.

Saturday, February 26, 2011

60% of Saudi men financially exploit their wives

From Al Arabiya:
A Saudi Arabian social researcher claims through his research that 60 percent of Saudi Arabian husbands financially exploit their wives’ money, the London-based Asharq al-Awsat reported on Friday.

Dr. Mahmoud Kisnawi from Univeristy of Umm al-Qura concentrated mainly on working wives, and said wives allow their husbands to take advantage of their salaries under the pretence of “ensuring family stability,” despite Islam giving women the legal and religious right to have her own complete salary.

Dr. Kisnawi told Asharq al-Awsat that 60 percent of husbands use their wives salaries to enter the real estate market or complete the construction of a home, without taking into consideration the needs and desires of their wives. He added that this phenomenon contributed to the increase in divorce rates in Saudi Arabia.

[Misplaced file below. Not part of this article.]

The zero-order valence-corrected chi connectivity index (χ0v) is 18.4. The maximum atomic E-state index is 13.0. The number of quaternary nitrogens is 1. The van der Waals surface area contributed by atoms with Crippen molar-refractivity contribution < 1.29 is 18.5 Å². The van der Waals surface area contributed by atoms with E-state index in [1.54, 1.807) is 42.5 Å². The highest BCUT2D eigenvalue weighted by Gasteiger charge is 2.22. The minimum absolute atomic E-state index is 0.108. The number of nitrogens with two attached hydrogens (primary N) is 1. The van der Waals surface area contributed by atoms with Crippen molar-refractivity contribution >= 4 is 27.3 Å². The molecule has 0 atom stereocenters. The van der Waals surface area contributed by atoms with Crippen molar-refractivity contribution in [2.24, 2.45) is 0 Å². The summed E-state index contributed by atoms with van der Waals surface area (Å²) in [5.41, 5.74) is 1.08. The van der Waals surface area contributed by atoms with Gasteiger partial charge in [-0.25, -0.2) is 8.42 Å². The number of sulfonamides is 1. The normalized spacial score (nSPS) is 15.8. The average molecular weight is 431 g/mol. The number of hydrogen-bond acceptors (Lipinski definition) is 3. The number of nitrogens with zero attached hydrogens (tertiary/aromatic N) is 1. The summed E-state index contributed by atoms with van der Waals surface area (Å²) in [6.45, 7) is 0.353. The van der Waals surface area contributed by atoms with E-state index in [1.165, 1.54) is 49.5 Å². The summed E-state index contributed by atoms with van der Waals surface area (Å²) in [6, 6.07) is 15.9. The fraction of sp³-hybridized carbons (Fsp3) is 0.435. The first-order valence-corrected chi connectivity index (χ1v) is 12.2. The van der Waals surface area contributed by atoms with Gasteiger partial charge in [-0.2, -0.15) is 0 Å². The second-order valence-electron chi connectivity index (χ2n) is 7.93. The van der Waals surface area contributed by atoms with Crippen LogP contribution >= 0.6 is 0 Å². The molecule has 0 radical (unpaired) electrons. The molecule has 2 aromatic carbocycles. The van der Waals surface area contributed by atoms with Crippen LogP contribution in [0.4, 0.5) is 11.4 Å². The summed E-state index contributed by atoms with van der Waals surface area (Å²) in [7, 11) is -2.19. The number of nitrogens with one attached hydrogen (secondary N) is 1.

"In some cases, husbands have demanded that their wives provide them with large amounts of money so that they can complete the construction of their home. However these husbands may be deceiving their wives and want to complete construction in order to marry a second wife, with this [second] wife living in the home bought by the first wife's salary.

This daunting reality lived by some Saudi Arabian women caused some psychological trauma to these women, Dr. Kisnawi said, adding “this will make women lose trust in the sanctity of marriage, and as a result they would [therefore] seek separation and divorce."

Maha Yousef, who was a working wife, told the newspaper that the issue of husbands financially exploiting their wives salaries is today a major reason for divorce in Saudi Arabia. Maha ended up divorcing her husband after 25 years in marriage, when her husband decided to marry a second wife after he exploited her money.

"After he finished financially exploiting me, and the house was built, he decided to marry a second wife, and for this second wife to live in the house that I spent my life working to finance," she said, adding "this caused me emotional and psychological trauma, and I saw that divorce was the only solution that would end this crisis, and return a portion of my dignity which was ripped away by the father of my children."

As for the Islamic jurisprudential view of this issue, Sheikh Mohamed al-Nujaimi, a member of the International Fiqh Academy, said that the majority of Muslim scholars believed that a wife has complete freedom to utilize the money and property in her name as she liked, without needing the consent of her husband.